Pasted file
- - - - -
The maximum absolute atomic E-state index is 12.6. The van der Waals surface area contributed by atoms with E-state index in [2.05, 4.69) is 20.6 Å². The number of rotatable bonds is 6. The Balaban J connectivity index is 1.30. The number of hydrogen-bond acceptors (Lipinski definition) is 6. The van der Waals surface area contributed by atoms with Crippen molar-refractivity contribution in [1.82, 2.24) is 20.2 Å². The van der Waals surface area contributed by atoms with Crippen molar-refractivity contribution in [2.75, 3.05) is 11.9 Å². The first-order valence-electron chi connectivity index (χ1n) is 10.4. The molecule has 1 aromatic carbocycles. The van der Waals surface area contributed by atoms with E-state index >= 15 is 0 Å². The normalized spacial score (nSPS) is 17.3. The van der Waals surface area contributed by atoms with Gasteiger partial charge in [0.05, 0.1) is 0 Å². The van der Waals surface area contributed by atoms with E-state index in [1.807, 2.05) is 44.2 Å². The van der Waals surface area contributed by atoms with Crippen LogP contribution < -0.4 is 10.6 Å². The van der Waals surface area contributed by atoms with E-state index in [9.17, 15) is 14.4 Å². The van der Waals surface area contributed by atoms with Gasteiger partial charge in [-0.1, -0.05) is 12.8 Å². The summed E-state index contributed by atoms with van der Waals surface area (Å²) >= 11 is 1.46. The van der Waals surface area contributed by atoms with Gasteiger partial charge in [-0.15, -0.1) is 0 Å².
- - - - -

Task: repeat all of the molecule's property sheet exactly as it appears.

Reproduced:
The maximum absolute atomic E-state index is 12.6. The van der Waals surface area contributed by atoms with E-state index in [2.05, 4.69) is 20.6 Å². The number of rotatable bonds is 6. The Balaban J connectivity index is 1.30. The number of hydrogen-bond acceptors (Lipinski definition) is 6. The van der Waals surface area contributed by atoms with Crippen molar-refractivity contribution in [1.82, 2.24) is 20.2 Å². The van der Waals surface area contributed by atoms with Crippen molar-refractivity contribution in [2.75, 3.05) is 11.9 Å². The first-order valence-electron chi connectivity index (χ1n) is 10.4. The molecule has 1 aromatic carbocycles. The van der Waals surface area contributed by atoms with E-state index >= 15 is 0 Å². The normalized spacial score (nSPS) is 17.3. The van der Waals surface area contributed by atoms with Gasteiger partial charge in [0.05, 0.1) is 0 Å². The van der Waals surface area contributed by atoms with E-state index in [1.807, 2.05) is 44.2 Å². The van der Waals surface area contributed by atoms with Crippen LogP contribution < -0.4 is 10.6 Å². The van der Waals surface area contributed by atoms with E-state index in [9.17, 15) is 14.4 Å². The van der Waals surface area contributed by atoms with Gasteiger partial charge in [-0.1, -0.05) is 12.8 Å². The summed E-state index contributed by atoms with van der Waals surface area (Å²) >= 11 is 1.46. The van der Waals surface area contributed by atoms with Gasteiger partial charge in [-0.15, -0.1) is 0 Å².